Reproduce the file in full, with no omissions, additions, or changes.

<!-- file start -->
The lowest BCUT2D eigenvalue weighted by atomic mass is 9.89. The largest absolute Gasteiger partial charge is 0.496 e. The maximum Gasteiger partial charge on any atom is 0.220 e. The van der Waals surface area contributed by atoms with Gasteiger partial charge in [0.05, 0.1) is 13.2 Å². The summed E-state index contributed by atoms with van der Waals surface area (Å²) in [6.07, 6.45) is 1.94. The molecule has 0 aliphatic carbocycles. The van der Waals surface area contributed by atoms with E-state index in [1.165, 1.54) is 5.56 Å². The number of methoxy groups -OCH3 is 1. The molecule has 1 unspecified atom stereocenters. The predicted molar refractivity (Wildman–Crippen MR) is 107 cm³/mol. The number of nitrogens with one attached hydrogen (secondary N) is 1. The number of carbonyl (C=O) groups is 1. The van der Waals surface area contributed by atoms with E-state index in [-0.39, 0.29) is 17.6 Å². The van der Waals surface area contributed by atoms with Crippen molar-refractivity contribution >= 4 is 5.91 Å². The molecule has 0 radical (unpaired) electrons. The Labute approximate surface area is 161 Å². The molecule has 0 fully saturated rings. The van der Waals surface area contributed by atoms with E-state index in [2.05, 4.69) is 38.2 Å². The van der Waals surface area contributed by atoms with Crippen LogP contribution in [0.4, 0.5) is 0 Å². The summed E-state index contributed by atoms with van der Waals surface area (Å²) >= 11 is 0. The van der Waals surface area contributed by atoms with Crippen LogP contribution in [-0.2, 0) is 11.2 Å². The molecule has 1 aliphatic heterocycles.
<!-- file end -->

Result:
The lowest BCUT2D eigenvalue weighted by atomic mass is 9.89. The largest absolute Gasteiger partial charge is 0.496 e. The maximum Gasteiger partial charge on any atom is 0.220 e. The van der Waals surface area contributed by atoms with Gasteiger partial charge in [0.05, 0.1) is 13.2 Å². The summed E-state index contributed by atoms with van der Waals surface area (Å²) in [6.07, 6.45) is 1.94. The molecule has 0 aliphatic carbocycles. The van der Waals surface area contributed by atoms with E-state index in [1.165, 1.54) is 5.56 Å². The number of methoxy groups -OCH3 is 1. The molecule has 1 unspecified atom stereocenters. The predicted molar refractivity (Wildman–Crippen MR) is 107 cm³/mol. The number of nitrogens with one attached hydrogen (secondary N) is 1. The number of carbonyl (C=O) groups is 1. The van der Waals surface area contributed by atoms with E-state index in [-0.39, 0.29) is 17.6 Å². The van der Waals surface area contributed by atoms with Crippen molar-refractivity contribution >= 4 is 5.91 Å². The molecule has 0 radical (unpaired) electrons. The Labute approximate surface area is 161 Å². The molecule has 0 fully saturated rings. The van der Waals surface area contributed by atoms with E-state index in [2.05, 4.69) is 38.2 Å². The van der Waals surface area contributed by atoms with Crippen LogP contribution in [0.4, 0.5) is 0 Å². The summed E-state index contributed by atoms with van der Waals surface area (Å²) >= 11 is 0. The van der Waals surface area contributed by atoms with Crippen LogP contribution in [-0.2, 0) is 11.2 Å². The molecule has 1 aliphatic heterocycles.